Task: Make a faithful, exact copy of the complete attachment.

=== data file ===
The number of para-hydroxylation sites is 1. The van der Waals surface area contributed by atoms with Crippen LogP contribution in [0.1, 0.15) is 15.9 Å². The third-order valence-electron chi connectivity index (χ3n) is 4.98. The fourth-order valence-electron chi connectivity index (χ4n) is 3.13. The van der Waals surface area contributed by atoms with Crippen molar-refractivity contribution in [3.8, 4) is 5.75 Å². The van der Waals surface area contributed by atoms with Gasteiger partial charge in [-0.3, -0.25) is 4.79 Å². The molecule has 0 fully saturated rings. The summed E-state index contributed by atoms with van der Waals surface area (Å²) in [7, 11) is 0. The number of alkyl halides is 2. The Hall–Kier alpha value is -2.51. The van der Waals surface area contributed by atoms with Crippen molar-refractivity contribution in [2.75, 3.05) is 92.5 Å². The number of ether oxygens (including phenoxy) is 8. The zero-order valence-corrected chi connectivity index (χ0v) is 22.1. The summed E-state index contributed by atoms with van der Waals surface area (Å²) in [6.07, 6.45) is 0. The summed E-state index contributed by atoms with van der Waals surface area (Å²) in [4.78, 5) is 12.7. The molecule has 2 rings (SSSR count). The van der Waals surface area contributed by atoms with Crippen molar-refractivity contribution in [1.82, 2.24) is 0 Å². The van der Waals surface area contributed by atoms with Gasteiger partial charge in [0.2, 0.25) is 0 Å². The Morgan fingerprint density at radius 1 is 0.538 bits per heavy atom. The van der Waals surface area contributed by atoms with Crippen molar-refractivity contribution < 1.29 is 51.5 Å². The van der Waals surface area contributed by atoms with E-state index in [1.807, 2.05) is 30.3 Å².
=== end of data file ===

The number of para-hydroxylation sites is 1. The van der Waals surface area contributed by atoms with Crippen LogP contribution in [0.1, 0.15) is 15.9 Å². The third-order valence-electron chi connectivity index (χ3n) is 4.98. The fourth-order valence-electron chi connectivity index (χ4n) is 3.13. The van der Waals surface area contributed by atoms with Crippen molar-refractivity contribution in [3.8, 4) is 5.75 Å². The van der Waals surface area contributed by atoms with Gasteiger partial charge in [-0.3, -0.25) is 4.79 Å². The molecule has 0 fully saturated rings. The summed E-state index contributed by atoms with van der Waals surface area (Å²) in [7, 11) is 0. The number of alkyl halides is 2. The Hall–Kier alpha value is -2.51. The van der Waals surface area contributed by atoms with Crippen molar-refractivity contribution in [2.75, 3.05) is 92.5 Å². The number of ether oxygens (including phenoxy) is 8. The zero-order valence-corrected chi connectivity index (χ0v) is 22.1. The summed E-state index contributed by atoms with van der Waals surface area (Å²) in [6.07, 6.45) is 0. The summed E-state index contributed by atoms with van der Waals surface area (Å²) in [4.78, 5) is 12.7. The molecule has 2 rings (SSSR count). The van der Waals surface area contributed by atoms with Crippen molar-refractivity contribution in [1.82, 2.24) is 0 Å². The van der Waals surface area contributed by atoms with Gasteiger partial charge in [0.2, 0.25) is 0 Å². The Morgan fingerprint density at radius 1 is 0.538 bits per heavy atom. The van der Waals surface area contributed by atoms with Crippen molar-refractivity contribution < 1.29 is 51.5 Å². The van der Waals surface area contributed by atoms with E-state index in [1.807, 2.05) is 30.3 Å².